# Lesson 11. Student Becomes the Teacher- Just Weight and See

#1

lloyd = {
"name": "Lloyd",
"homework": [90.0, 97.0, 75.0, 92.0],
"quizzes": [88.0, 40.0, 94.0],
"tests": [75.0, 90.0]
}
alice = {
"name": "Alice",
"homework": [100.0, 92.0, 98.0, 100.0],
"quizzes": [82.0, 83.0, 91.0],
"tests": [89.0, 97.0]
}
tyler = {
"name": "Tyler",
"homework": [0.0, 87.0, 75.0, 22.0],
"quizzes": [0.0, 75.0, 78.0],
"tests": [100.0, 100.0]
}

def average(numbers):
total = sum(numbers)
total = float(total)
total = total / len(numbers)
def get_average(student):
homework = average(student["homework"]) + \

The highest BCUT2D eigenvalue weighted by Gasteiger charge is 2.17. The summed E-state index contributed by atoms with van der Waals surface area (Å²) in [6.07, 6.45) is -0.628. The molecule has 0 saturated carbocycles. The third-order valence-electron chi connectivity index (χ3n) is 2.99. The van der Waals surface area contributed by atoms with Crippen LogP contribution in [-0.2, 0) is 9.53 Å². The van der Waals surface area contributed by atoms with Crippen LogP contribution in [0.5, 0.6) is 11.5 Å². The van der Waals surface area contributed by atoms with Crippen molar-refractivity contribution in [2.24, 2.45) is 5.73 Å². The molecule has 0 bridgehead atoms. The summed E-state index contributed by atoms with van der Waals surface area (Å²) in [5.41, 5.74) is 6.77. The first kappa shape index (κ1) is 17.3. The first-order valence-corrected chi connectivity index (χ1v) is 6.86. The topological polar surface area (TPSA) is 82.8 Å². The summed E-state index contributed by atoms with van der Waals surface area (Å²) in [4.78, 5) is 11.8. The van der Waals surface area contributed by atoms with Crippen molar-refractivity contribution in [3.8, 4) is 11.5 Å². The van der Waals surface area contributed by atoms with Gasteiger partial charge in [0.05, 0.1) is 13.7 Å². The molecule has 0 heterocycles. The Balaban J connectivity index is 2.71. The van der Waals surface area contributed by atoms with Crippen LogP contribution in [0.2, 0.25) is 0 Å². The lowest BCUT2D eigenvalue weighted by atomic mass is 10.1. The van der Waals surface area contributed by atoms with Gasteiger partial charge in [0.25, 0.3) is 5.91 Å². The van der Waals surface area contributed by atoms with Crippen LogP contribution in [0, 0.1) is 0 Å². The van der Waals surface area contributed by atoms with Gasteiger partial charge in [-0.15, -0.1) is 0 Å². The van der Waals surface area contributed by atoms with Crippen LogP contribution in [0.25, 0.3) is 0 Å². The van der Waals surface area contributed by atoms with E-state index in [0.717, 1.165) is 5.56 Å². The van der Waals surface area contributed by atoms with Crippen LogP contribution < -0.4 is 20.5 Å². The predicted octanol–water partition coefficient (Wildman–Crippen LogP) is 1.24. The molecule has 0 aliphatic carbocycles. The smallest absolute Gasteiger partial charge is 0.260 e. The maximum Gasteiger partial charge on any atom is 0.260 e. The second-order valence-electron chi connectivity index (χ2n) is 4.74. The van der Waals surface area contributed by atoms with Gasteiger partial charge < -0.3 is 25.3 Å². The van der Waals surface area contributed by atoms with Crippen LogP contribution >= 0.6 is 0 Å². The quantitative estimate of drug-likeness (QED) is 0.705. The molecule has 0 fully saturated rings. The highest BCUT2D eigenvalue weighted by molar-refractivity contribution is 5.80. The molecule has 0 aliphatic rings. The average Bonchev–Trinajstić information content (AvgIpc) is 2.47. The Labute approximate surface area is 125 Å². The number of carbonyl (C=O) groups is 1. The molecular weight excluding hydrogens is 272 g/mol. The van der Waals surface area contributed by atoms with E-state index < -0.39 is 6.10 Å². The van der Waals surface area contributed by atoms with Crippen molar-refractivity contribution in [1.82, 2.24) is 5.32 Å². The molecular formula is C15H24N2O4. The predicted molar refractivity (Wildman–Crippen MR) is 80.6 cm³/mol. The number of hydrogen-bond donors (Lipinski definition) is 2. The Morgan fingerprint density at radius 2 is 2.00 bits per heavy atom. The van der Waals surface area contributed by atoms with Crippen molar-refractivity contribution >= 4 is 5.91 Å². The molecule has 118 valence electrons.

average(student["quizzes"]) + \
average(student["tests"])
weighted = ("homework" * .1) + ("quizzes" * .3) + ("tests" * .6)
return weighted
Can someone help? It keeps saying "Oops, try again. get_average(alice) raised the following error: can't multiply sequence by non-int of type 'float'".

#2

def get_average(student):
homework = average(student["homework"])
quizzes = average(student["quizzes"])
tests = average(student["tests"])
weighted = (homework * .1) + (quizzes * .3) + (tests * .6)
return weighted

I think this should work. When you define get_average(student), I would separate each average into its own category: homework, quizzes, and tests (rather than one overarching homework variable). Then, when calculating the weighted grades, I'm pretty sure that putting quotation marks around each category signifies strings rather than an actual set value. So, don't put quotation marks around them. Please let me know if any of that doesn't make sense.

#3

Thank you! That helped so much.